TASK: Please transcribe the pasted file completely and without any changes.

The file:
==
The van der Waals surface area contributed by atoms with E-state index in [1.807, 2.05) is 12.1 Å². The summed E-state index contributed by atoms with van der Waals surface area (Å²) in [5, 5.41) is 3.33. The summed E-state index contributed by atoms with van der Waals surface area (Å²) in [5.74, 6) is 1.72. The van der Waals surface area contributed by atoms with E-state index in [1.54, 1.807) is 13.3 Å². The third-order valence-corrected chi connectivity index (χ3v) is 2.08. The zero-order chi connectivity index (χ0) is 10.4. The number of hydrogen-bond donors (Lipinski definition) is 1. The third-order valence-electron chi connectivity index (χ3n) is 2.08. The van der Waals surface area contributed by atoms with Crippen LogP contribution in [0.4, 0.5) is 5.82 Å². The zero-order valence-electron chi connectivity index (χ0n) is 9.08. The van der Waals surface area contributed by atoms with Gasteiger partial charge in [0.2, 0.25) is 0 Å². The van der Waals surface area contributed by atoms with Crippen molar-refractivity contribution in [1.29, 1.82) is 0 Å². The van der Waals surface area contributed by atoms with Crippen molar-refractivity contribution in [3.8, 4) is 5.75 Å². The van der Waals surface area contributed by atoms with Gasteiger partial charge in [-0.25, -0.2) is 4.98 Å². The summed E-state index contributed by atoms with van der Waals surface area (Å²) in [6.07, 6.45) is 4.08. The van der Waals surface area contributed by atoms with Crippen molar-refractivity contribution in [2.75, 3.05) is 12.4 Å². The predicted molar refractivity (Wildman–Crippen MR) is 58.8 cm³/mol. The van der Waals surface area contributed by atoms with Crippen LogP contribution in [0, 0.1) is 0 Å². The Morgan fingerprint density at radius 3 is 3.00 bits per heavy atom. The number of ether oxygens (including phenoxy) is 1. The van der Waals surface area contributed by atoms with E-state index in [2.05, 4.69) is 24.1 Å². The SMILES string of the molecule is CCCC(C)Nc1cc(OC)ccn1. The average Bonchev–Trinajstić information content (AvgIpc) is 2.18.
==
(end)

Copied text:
The van der Waals surface area contributed by atoms with E-state index in [1.807, 2.05) is 12.1 Å². The summed E-state index contributed by atoms with van der Waals surface area (Å²) in [5, 5.41) is 3.33. The summed E-state index contributed by atoms with van der Waals surface area (Å²) in [5.74, 6) is 1.72. The van der Waals surface area contributed by atoms with E-state index in [1.54, 1.807) is 13.3 Å². The third-order valence-corrected chi connectivity index (χ3v) is 2.08. The zero-order chi connectivity index (χ0) is 10.4. The number of hydrogen-bond donors (Lipinski definition) is 1. The third-order valence-electron chi connectivity index (χ3n) is 2.08. The van der Waals surface area contributed by atoms with Crippen LogP contribution in [0.4, 0.5) is 5.82 Å². The zero-order valence-electron chi connectivity index (χ0n) is 9.08. The van der Waals surface area contributed by atoms with Gasteiger partial charge in [0.2, 0.25) is 0 Å². The van der Waals surface area contributed by atoms with Crippen molar-refractivity contribution in [1.29, 1.82) is 0 Å². The van der Waals surface area contributed by atoms with Crippen molar-refractivity contribution in [3.8, 4) is 5.75 Å². The van der Waals surface area contributed by atoms with Gasteiger partial charge in [-0.25, -0.2) is 4.98 Å². The summed E-state index contributed by atoms with van der Waals surface area (Å²) in [6.07, 6.45) is 4.08. The van der Waals surface area contributed by atoms with Crippen molar-refractivity contribution in [2.75, 3.05) is 12.4 Å². The predicted molar refractivity (Wildman–Crippen MR) is 58.8 cm³/mol. The van der Waals surface area contributed by atoms with Crippen LogP contribution in [0, 0.1) is 0 Å². The Morgan fingerprint density at radius 3 is 3.00 bits per heavy atom. The number of ether oxygens (including phenoxy) is 1. The van der Waals surface area contributed by atoms with E-state index in [2.05, 4.69) is 24.1 Å². The SMILES string of the molecule is CCCC(C)Nc1cc(OC)ccn1. The average Bonchev–Trinajstić information content (AvgIpc) is 2.18.